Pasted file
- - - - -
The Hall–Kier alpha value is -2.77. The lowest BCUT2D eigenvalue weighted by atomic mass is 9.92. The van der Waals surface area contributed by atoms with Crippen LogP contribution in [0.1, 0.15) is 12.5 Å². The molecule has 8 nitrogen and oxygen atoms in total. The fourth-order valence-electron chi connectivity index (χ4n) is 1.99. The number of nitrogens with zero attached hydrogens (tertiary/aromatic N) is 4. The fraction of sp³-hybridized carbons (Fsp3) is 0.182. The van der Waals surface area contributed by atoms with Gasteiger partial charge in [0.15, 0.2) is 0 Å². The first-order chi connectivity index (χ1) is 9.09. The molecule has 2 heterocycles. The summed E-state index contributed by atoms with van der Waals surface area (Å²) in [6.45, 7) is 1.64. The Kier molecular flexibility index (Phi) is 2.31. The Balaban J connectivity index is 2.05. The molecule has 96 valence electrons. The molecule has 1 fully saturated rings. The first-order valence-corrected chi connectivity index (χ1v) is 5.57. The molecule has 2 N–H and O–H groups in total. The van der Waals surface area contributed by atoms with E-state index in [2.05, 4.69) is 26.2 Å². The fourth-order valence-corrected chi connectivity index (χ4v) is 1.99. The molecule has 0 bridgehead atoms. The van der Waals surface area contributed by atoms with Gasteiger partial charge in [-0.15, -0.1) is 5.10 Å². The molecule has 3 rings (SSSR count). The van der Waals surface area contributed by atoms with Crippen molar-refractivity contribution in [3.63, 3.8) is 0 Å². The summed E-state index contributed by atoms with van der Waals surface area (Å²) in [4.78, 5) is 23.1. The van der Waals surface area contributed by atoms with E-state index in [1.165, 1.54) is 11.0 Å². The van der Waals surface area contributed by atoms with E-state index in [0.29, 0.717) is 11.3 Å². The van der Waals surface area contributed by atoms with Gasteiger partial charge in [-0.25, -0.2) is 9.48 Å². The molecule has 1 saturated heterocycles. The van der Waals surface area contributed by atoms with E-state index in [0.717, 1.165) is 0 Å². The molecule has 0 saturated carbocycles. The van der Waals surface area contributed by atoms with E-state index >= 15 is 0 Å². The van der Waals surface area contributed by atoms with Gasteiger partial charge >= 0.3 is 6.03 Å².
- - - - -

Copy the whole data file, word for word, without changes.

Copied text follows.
The Hall–Kier alpha value is -2.77. The lowest BCUT2D eigenvalue weighted by atomic mass is 9.92. The van der Waals surface area contributed by atoms with Crippen LogP contribution in [0.1, 0.15) is 12.5 Å². The molecule has 8 nitrogen and oxygen atoms in total. The fourth-order valence-electron chi connectivity index (χ4n) is 1.99. The number of nitrogens with zero attached hydrogens (tertiary/aromatic N) is 4. The fraction of sp³-hybridized carbons (Fsp3) is 0.182. The van der Waals surface area contributed by atoms with Gasteiger partial charge in [0.15, 0.2) is 0 Å². The first-order chi connectivity index (χ1) is 9.09. The molecule has 2 heterocycles. The summed E-state index contributed by atoms with van der Waals surface area (Å²) in [6.45, 7) is 1.64. The Kier molecular flexibility index (Phi) is 2.31. The Balaban J connectivity index is 2.05. The molecule has 96 valence electrons. The molecule has 1 fully saturated rings. The first-order valence-corrected chi connectivity index (χ1v) is 5.57. The molecule has 2 N–H and O–H groups in total. The van der Waals surface area contributed by atoms with E-state index in [2.05, 4.69) is 26.2 Å². The fourth-order valence-corrected chi connectivity index (χ4v) is 1.99. The molecule has 0 bridgehead atoms. The van der Waals surface area contributed by atoms with Gasteiger partial charge in [-0.15, -0.1) is 5.10 Å². The molecule has 3 rings (SSSR count). The van der Waals surface area contributed by atoms with Crippen molar-refractivity contribution in [3.63, 3.8) is 0 Å². The summed E-state index contributed by atoms with van der Waals surface area (Å²) in [4.78, 5) is 23.1. The van der Waals surface area contributed by atoms with E-state index in [1.165, 1.54) is 11.0 Å². The van der Waals surface area contributed by atoms with E-state index in [0.29, 0.717) is 11.3 Å². The van der Waals surface area contributed by atoms with Gasteiger partial charge in [-0.25, -0.2) is 9.48 Å². The molecule has 1 saturated heterocycles. The van der Waals surface area contributed by atoms with E-state index in [0.717, 1.165) is 0 Å². The molecule has 0 saturated carbocycles. The van der Waals surface area contributed by atoms with E-state index >= 15 is 0 Å². The van der Waals surface area contributed by atoms with Gasteiger partial charge >= 0.3 is 6.03 Å².